7. You go outside with co-workers for their cigarette breaks even if you don't smoke.
8. You're running your office's pools for NFL Picks, NFL suicide, March Madness, the Oscars, the Emmys, the Royal Rumble and the AVN Awards.
9. You heard that this mailbag was up, then wrote into your work planner for today, "2:00-2:15: Take a dump while reading new Simmons mailbag."
10. You just read No. 9 on the bowl, laughed and talked yourself into the whole thing being a total coincidence.
Q: I am an engineer at GE Aviation. What this means is that I help design aircraft engines, engines that power many of the aircrafts that you may fly on. This means you are at my mercy. Luckily, the most powerful motivating factor in my job is that I do not want to screw up and have something happen to an airplane that YOU are on. What would I do without Bill Simmons's mailbags? I think this dedication to keeping you safe deserves a shoutout to all engineers in your next mailbag. Thanks. PS: I sent a similar note to John Madden once, and that is the main reason he does not fly to this day ...
-- Mike, Cincinnati, Ohio
SG: OK, that was reason No. 11.
Q: Can we put something in his contract where Tank Johnson would be obligated to play for whatever team is filming Hard Knocks for the season? It's his second time around on the show, and I am still mesmerized watching Tank do normal everyday human things, like talking to his teammates or assembling a bunk bed for his daughters.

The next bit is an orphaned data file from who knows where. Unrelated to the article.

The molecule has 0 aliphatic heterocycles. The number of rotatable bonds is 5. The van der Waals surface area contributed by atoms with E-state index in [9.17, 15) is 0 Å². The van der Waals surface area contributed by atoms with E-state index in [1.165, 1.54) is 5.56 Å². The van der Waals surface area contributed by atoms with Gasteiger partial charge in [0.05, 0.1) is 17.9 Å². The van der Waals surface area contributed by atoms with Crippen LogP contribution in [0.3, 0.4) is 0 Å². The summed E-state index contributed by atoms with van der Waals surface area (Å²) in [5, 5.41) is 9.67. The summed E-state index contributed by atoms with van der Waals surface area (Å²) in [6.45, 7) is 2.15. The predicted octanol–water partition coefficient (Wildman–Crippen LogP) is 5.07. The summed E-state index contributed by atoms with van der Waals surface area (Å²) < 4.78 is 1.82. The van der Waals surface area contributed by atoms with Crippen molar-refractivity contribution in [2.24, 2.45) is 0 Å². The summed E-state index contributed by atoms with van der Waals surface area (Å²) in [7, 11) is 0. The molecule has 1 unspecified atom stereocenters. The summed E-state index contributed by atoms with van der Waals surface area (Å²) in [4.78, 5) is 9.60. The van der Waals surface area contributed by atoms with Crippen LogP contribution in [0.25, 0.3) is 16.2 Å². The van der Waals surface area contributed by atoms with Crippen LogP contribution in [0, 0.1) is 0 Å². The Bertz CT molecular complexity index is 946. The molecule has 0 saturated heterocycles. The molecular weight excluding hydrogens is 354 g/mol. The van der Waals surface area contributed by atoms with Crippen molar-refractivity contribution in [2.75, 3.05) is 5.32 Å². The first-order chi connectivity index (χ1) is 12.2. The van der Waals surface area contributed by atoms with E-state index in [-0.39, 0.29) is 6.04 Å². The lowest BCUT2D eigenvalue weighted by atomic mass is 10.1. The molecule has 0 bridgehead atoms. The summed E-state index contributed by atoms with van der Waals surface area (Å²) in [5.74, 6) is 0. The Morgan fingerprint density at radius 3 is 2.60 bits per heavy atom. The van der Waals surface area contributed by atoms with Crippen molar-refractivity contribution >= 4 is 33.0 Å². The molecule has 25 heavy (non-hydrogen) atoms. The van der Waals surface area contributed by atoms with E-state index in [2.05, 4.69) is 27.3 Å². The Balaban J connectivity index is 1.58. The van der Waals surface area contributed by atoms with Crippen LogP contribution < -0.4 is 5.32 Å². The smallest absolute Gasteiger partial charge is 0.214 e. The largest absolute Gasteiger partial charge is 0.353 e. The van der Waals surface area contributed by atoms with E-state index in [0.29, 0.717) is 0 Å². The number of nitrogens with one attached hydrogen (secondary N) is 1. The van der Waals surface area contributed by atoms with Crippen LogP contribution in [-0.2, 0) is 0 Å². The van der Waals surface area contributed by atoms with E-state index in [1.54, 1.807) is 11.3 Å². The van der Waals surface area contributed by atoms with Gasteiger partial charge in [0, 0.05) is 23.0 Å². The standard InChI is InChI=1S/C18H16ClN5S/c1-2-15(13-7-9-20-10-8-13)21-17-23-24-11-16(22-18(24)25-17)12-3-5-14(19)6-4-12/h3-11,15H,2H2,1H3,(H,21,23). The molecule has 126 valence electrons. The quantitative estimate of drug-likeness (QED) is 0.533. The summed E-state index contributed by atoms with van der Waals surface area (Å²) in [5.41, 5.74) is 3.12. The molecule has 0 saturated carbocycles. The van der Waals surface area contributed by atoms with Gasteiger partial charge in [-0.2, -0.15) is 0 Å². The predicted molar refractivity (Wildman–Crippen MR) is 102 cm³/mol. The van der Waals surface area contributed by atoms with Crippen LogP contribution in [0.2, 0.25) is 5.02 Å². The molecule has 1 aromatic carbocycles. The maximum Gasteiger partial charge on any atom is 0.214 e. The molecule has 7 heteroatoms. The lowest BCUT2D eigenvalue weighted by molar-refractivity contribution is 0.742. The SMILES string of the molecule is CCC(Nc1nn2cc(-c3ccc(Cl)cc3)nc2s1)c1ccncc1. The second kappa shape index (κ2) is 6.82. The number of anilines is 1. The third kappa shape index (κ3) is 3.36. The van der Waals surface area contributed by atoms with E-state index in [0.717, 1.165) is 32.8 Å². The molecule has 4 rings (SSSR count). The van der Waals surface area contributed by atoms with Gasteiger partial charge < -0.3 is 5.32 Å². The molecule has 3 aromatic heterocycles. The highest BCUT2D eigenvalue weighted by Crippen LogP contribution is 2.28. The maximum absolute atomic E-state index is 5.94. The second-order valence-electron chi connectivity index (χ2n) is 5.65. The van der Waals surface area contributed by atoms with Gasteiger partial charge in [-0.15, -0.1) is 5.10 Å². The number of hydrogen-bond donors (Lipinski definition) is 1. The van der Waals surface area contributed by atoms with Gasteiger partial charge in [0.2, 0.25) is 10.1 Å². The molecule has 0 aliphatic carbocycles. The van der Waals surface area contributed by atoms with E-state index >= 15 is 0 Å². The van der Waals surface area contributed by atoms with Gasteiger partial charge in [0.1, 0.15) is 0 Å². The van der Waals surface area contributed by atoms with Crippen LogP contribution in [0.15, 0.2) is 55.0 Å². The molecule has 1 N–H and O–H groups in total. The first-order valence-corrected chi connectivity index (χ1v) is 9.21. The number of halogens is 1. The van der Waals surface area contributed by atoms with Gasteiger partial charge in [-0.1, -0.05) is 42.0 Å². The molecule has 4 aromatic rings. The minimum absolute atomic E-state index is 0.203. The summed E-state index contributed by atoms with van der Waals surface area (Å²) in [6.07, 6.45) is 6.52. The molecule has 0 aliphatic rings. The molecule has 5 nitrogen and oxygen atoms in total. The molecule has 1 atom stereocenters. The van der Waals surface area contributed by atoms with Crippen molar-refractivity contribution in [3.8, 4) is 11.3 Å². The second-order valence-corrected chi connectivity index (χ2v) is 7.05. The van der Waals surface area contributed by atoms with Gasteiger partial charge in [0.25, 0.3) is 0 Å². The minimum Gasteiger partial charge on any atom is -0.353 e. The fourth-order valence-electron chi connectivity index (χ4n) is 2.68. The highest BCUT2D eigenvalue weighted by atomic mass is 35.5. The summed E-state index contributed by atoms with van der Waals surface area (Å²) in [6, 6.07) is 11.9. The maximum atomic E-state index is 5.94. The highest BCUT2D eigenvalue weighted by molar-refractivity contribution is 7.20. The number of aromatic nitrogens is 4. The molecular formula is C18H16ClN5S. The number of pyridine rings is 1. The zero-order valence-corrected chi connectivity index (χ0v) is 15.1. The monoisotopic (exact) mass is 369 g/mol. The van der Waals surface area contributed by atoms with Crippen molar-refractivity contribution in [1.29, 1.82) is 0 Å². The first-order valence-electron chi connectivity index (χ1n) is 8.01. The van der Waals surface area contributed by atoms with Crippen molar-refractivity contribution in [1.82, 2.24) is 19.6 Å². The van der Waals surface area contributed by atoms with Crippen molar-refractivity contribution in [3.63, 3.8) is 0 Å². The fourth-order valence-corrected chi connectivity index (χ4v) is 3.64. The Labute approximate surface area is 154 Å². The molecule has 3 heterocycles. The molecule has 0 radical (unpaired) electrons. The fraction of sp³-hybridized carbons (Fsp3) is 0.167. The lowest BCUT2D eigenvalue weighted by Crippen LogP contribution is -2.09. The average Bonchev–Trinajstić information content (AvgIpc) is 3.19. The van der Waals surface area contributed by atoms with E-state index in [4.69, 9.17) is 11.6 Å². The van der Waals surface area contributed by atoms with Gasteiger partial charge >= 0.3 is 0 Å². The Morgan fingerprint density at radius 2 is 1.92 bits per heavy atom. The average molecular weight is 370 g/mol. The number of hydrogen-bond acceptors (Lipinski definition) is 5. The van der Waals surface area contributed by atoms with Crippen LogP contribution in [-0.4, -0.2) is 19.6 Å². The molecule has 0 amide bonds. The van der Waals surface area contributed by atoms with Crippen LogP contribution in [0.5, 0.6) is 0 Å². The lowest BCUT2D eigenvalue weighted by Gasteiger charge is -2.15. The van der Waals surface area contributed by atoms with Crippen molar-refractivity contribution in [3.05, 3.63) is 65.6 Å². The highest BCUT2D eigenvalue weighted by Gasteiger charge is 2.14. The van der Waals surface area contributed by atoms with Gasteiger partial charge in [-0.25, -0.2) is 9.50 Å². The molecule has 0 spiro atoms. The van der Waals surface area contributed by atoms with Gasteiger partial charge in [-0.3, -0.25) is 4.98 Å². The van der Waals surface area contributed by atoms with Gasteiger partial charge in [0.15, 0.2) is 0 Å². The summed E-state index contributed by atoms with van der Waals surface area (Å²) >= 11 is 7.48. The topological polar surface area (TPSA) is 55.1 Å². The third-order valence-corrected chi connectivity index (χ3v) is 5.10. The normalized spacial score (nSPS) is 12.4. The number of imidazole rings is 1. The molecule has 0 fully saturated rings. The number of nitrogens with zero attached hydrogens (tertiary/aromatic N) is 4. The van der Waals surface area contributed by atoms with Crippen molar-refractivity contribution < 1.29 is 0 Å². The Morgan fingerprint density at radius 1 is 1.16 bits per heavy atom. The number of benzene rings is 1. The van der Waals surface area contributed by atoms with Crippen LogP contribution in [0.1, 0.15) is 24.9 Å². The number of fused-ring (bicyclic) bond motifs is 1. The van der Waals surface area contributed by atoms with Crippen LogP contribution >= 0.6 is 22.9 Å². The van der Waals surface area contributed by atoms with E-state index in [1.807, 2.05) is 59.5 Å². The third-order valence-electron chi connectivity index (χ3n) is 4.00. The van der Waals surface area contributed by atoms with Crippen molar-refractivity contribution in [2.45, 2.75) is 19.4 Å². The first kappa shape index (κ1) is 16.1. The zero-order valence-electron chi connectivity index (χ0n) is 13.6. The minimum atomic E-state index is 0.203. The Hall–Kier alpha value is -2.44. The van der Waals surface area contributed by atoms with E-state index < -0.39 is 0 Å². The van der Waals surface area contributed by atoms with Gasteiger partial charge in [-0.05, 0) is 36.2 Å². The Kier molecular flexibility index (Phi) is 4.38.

--Mark Mayhugh, Fairfax, Va.
SG: I couldn't agree more. I would absolutely watch "Tyler Perry Presents The Tank Johnson Family" on TBS every week. Very funny.
Q: You know what we need from ESPN? We need on-air personalities to say "by the way" and "oh by the way" more. Hearing it a dozen times per segment is just not enough for me. I'VE GOT A FEVER! AND THE ONLY CURE ...IS MORE "BY THE WAY"!-- Jason N., Anchorage, Alaska
SG: And oh by the way, here's why that's a great idea -- it would keep every one of my ESPN comrades from sounding like they drank from the same Kool-Aid keg at some top-secret 2 a.m. brainwash session in Bristol, which, by the way, we have never been able to confirm actually happens or not, because, oh by the way, I've only been to Bristol twice in the past seven years, which, by the way, was not an accident because I am terrified of waking up in some walled room like one of the vacationers in "Hostel," a movie that, oh by the way, has a ton of gratuitous nudity, which, oh by the way, isn't a bad thing. By the way, let's move on.
Q: Please, Please, Please ... for the love of God. Don't talk about, don't even mention (The Quarterback Who Shall Not Be Named) in your next mailbag. I can't take it. You are my one outlet where I can go to escape the things I don't want to face in this world, and this is definitely one of those things.
-- Trevor B., Woodsville
SG: Kind of sad it's gotten to this point, no?
Q: We were discussing this at work, and we couldn't come up a good answer. Now that Michael Jackson is dead, who becomes the creepiest person alive? I voted for Al Davis, but I don't think he is as recognizable to the general public.
-- Bill, Colorado Springs, Colo.